I suspect that there's a way that I can take advantage of this and regularly sychronize the two libraries a bit more -- but the basic was certanly a good start.

3. The Dashboard

The Dashboard was one of those things that I had seen when I had looked at Macs at the Apple store and thought was pretty cool. I've seen similar sorts of things on other systems -- you get these tiny applications or widgets on things like customized google front pages, or in various sidebar applications. But having it something that I can access by a key press -- or even better, by customizing it so I can run my mouse to a corner, is very nice. And it is useful to gather all sorts of things -- weather, system performance, my mailbox.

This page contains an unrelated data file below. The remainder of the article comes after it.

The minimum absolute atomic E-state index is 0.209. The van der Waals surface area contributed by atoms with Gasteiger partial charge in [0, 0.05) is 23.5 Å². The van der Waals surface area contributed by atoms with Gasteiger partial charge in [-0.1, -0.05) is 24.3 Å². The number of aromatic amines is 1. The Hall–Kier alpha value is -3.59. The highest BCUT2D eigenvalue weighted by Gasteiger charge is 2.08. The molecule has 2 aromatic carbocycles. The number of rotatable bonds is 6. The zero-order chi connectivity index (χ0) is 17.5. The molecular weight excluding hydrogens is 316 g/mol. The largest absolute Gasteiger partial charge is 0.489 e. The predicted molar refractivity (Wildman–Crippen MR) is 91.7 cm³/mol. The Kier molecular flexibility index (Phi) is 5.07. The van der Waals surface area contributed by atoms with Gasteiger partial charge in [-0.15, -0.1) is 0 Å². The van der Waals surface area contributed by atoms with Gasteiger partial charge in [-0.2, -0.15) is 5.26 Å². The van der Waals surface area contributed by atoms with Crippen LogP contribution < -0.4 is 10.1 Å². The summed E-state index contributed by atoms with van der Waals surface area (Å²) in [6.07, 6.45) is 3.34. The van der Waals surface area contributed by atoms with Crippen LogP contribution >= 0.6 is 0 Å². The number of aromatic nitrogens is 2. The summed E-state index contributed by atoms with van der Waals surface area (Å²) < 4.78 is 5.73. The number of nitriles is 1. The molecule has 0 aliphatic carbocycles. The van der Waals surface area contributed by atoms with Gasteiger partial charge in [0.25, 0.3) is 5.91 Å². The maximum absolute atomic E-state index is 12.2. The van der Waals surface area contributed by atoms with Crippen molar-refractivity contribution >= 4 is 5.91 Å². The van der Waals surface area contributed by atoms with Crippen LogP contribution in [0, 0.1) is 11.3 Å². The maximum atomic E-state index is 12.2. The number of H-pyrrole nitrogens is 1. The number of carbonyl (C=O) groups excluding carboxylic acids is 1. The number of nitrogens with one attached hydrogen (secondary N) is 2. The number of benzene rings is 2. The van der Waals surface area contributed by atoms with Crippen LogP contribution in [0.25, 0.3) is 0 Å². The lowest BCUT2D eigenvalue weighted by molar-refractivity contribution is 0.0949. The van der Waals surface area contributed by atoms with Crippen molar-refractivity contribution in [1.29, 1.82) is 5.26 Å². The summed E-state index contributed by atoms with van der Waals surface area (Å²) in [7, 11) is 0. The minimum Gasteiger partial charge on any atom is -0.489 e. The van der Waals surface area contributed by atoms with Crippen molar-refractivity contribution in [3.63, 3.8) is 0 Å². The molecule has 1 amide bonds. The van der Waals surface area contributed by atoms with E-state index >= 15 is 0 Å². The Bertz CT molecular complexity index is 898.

2. Expose

Now this, unlike the Dashboard, I hadn't seen in any of my Mac demonstrations. I hadn't seen the description on Apple's website. I'm certainly someone that can easily fill my screen with multiple windows. And with a little bit of customization I can make it so I can easily shoot my mouse to a corner, and then quickly pick out the application and window that I want to go to next. And it's a far more efficient mechanism than Microsoft Vista's Flip 3d -- which might be showy, but Expose looks to be a whole lot more efficient for switching from one application to another.

1. Magnetic attaching power cord

My biggest complaint with my last two laptops was that I was having problems with my power cord. It had even be the cause of many of my (rare) repair calls. The MagSafe connector is one of those things that I wish every electronic device that was in a setting where you had to frequently plug and unplug -- or ran the risk of tripping over -- had. The power adapter has nothing to do with any operating system -- but it's enough right there even if you only used your Mac as a Windows machine.